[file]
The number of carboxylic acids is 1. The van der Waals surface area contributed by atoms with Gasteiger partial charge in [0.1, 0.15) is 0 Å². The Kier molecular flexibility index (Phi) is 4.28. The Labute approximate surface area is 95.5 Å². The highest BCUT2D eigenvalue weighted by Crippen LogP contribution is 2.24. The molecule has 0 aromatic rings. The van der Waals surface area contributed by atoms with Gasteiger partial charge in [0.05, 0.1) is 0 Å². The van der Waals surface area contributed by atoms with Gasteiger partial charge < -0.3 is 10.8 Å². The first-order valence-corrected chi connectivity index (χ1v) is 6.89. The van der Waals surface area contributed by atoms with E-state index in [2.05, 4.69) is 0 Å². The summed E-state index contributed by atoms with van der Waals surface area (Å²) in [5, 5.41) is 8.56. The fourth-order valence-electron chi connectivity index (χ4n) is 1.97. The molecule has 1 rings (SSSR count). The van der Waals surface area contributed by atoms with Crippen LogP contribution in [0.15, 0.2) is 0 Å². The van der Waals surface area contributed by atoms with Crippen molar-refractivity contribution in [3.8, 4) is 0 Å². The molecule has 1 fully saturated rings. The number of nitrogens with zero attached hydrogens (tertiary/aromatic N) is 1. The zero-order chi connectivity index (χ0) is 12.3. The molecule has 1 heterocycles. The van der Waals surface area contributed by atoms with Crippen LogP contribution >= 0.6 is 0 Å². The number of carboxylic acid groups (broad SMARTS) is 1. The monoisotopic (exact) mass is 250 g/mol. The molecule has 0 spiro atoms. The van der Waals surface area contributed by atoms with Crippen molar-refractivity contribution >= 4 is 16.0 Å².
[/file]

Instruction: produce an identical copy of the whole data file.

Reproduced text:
The number of carboxylic acids is 1. The van der Waals surface area contributed by atoms with Gasteiger partial charge in [0.1, 0.15) is 0 Å². The Kier molecular flexibility index (Phi) is 4.28. The Labute approximate surface area is 95.5 Å². The highest BCUT2D eigenvalue weighted by Crippen LogP contribution is 2.24. The molecule has 0 aromatic rings. The van der Waals surface area contributed by atoms with Gasteiger partial charge in [0.05, 0.1) is 0 Å². The van der Waals surface area contributed by atoms with Gasteiger partial charge < -0.3 is 10.8 Å². The first-order valence-corrected chi connectivity index (χ1v) is 6.89. The van der Waals surface area contributed by atoms with E-state index in [2.05, 4.69) is 0 Å². The summed E-state index contributed by atoms with van der Waals surface area (Å²) in [5, 5.41) is 8.56. The fourth-order valence-electron chi connectivity index (χ4n) is 1.97. The molecule has 1 rings (SSSR count). The van der Waals surface area contributed by atoms with Crippen LogP contribution in [0.15, 0.2) is 0 Å². The van der Waals surface area contributed by atoms with Crippen molar-refractivity contribution in [3.8, 4) is 0 Å². The molecule has 1 fully saturated rings. The number of nitrogens with zero attached hydrogens (tertiary/aromatic N) is 1. The zero-order chi connectivity index (χ0) is 12.3. The molecule has 1 heterocycles. The van der Waals surface area contributed by atoms with Crippen LogP contribution >= 0.6 is 0 Å². The number of carboxylic acid groups (broad SMARTS) is 1. The monoisotopic (exact) mass is 250 g/mol. The molecule has 0 spiro atoms. The van der Waals surface area contributed by atoms with Crippen molar-refractivity contribution >= 4 is 16.0 Å².